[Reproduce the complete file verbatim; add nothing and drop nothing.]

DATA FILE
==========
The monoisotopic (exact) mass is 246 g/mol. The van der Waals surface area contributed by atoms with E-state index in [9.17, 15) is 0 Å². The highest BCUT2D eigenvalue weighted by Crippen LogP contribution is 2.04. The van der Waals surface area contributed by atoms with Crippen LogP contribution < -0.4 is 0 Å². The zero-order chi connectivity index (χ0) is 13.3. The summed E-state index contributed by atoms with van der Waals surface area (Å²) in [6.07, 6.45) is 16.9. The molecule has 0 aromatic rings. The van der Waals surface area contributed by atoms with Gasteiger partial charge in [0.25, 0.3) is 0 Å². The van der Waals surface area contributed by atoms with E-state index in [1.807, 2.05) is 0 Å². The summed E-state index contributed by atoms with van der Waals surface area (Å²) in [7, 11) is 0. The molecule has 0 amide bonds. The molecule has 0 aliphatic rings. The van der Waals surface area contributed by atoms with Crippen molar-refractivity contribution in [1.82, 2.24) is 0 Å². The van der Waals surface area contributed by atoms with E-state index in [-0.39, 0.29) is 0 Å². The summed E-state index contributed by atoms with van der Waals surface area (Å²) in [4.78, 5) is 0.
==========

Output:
The monoisotopic (exact) mass is 246 g/mol. The van der Waals surface area contributed by atoms with E-state index in [9.17, 15) is 0 Å². The highest BCUT2D eigenvalue weighted by Crippen LogP contribution is 2.04. The van der Waals surface area contributed by atoms with Crippen LogP contribution < -0.4 is 0 Å². The zero-order chi connectivity index (χ0) is 13.3. The summed E-state index contributed by atoms with van der Waals surface area (Å²) in [6.07, 6.45) is 16.9. The molecule has 0 aromatic rings. The van der Waals surface area contributed by atoms with Gasteiger partial charge in [0.25, 0.3) is 0 Å². The van der Waals surface area contributed by atoms with E-state index in [1.807, 2.05) is 0 Å². The summed E-state index contributed by atoms with van der Waals surface area (Å²) in [7, 11) is 0. The molecule has 0 amide bonds. The molecule has 0 aliphatic rings. The van der Waals surface area contributed by atoms with Crippen molar-refractivity contribution in [1.82, 2.24) is 0 Å². The van der Waals surface area contributed by atoms with E-state index in [-0.39, 0.29) is 0 Å². The summed E-state index contributed by atoms with van der Waals surface area (Å²) in [4.78, 5) is 0.